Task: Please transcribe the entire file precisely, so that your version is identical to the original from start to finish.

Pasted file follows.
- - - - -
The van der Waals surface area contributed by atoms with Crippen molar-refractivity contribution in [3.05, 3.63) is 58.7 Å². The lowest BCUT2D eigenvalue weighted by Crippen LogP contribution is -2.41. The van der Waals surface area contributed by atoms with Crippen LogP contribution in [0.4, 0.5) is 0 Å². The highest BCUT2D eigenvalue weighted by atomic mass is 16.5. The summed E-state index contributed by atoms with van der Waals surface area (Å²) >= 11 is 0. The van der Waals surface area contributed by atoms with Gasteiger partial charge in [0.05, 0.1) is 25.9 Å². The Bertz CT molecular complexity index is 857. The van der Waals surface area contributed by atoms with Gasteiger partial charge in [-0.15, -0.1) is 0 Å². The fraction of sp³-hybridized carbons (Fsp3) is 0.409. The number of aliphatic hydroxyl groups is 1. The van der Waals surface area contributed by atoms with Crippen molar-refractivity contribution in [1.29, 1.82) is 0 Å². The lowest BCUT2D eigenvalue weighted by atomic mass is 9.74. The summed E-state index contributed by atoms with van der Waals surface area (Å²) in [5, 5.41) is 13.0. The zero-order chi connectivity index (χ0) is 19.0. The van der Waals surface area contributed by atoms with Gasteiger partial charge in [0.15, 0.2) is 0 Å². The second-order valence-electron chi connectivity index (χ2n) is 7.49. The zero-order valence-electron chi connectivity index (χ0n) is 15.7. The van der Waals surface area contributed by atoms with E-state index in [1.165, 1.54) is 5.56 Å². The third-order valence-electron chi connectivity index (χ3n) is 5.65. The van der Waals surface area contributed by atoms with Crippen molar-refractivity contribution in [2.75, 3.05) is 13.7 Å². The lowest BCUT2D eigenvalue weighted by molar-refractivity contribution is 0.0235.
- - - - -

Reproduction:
The van der Waals surface area contributed by atoms with Crippen molar-refractivity contribution in [3.05, 3.63) is 58.7 Å². The lowest BCUT2D eigenvalue weighted by Crippen LogP contribution is -2.41. The van der Waals surface area contributed by atoms with Crippen LogP contribution in [0.4, 0.5) is 0 Å². The highest BCUT2D eigenvalue weighted by atomic mass is 16.5. The summed E-state index contributed by atoms with van der Waals surface area (Å²) >= 11 is 0. The van der Waals surface area contributed by atoms with Gasteiger partial charge in [0.05, 0.1) is 25.9 Å². The Bertz CT molecular complexity index is 857. The van der Waals surface area contributed by atoms with Gasteiger partial charge in [-0.15, -0.1) is 0 Å². The fraction of sp³-hybridized carbons (Fsp3) is 0.409. The number of aliphatic hydroxyl groups is 1. The van der Waals surface area contributed by atoms with Crippen molar-refractivity contribution in [1.29, 1.82) is 0 Å². The lowest BCUT2D eigenvalue weighted by atomic mass is 9.74. The summed E-state index contributed by atoms with van der Waals surface area (Å²) in [5, 5.41) is 13.0. The zero-order chi connectivity index (χ0) is 19.0. The van der Waals surface area contributed by atoms with Gasteiger partial charge in [0.15, 0.2) is 0 Å². The second-order valence-electron chi connectivity index (χ2n) is 7.49. The zero-order valence-electron chi connectivity index (χ0n) is 15.7. The van der Waals surface area contributed by atoms with E-state index in [1.165, 1.54) is 5.56 Å². The third-order valence-electron chi connectivity index (χ3n) is 5.65. The van der Waals surface area contributed by atoms with Crippen molar-refractivity contribution in [2.75, 3.05) is 13.7 Å². The lowest BCUT2D eigenvalue weighted by molar-refractivity contribution is 0.0235.